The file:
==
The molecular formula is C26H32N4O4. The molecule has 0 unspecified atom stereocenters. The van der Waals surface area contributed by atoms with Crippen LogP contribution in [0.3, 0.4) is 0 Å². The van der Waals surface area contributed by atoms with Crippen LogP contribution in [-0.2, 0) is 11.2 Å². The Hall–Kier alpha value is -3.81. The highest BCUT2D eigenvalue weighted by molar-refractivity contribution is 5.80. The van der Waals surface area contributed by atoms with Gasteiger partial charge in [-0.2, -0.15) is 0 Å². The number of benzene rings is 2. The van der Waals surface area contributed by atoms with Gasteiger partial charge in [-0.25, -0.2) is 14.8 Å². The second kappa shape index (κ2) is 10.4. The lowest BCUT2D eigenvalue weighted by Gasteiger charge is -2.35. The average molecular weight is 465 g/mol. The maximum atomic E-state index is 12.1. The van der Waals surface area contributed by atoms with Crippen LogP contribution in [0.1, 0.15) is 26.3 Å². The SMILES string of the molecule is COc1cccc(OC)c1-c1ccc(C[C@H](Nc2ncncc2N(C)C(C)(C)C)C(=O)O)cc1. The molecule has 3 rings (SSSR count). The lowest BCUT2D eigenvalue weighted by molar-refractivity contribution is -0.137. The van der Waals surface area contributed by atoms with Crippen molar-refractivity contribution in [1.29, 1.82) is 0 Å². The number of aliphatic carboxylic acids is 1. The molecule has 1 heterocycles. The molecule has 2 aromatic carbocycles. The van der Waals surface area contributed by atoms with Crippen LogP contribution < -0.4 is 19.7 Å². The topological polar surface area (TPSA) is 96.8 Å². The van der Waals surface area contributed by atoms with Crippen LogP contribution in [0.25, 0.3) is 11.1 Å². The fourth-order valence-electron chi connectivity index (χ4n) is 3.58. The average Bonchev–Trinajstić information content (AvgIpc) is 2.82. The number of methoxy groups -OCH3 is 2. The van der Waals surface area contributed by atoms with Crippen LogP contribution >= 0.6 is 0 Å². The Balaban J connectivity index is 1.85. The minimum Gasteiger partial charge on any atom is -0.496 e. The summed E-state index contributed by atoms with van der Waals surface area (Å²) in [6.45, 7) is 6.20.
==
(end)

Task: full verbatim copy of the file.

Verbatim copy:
The molecular formula is C26H32N4O4. The molecule has 0 unspecified atom stereocenters. The van der Waals surface area contributed by atoms with Crippen LogP contribution in [0.3, 0.4) is 0 Å². The van der Waals surface area contributed by atoms with Crippen LogP contribution in [-0.2, 0) is 11.2 Å². The Hall–Kier alpha value is -3.81. The highest BCUT2D eigenvalue weighted by molar-refractivity contribution is 5.80. The van der Waals surface area contributed by atoms with Gasteiger partial charge in [-0.2, -0.15) is 0 Å². The number of benzene rings is 2. The van der Waals surface area contributed by atoms with Gasteiger partial charge in [-0.25, -0.2) is 14.8 Å². The second kappa shape index (κ2) is 10.4. The lowest BCUT2D eigenvalue weighted by Gasteiger charge is -2.35. The average molecular weight is 465 g/mol. The maximum atomic E-state index is 12.1. The van der Waals surface area contributed by atoms with Crippen LogP contribution in [0.1, 0.15) is 26.3 Å². The SMILES string of the molecule is COc1cccc(OC)c1-c1ccc(C[C@H](Nc2ncncc2N(C)C(C)(C)C)C(=O)O)cc1. The molecule has 3 rings (SSSR count). The lowest BCUT2D eigenvalue weighted by molar-refractivity contribution is -0.137. The van der Waals surface area contributed by atoms with Crippen molar-refractivity contribution in [1.29, 1.82) is 0 Å². The number of aliphatic carboxylic acids is 1. The molecule has 1 heterocycles. The molecule has 2 aromatic carbocycles. The van der Waals surface area contributed by atoms with Crippen LogP contribution < -0.4 is 19.7 Å². The topological polar surface area (TPSA) is 96.8 Å². The van der Waals surface area contributed by atoms with Crippen LogP contribution in [0.25, 0.3) is 11.1 Å². The fourth-order valence-electron chi connectivity index (χ4n) is 3.58. The average Bonchev–Trinajstić information content (AvgIpc) is 2.82. The number of methoxy groups -OCH3 is 2. The van der Waals surface area contributed by atoms with Crippen LogP contribution >= 0.6 is 0 Å². The Balaban J connectivity index is 1.85. The minimum Gasteiger partial charge on any atom is -0.496 e. The summed E-state index contributed by atoms with van der Waals surface area (Å²) in [6.45, 7) is 6.20.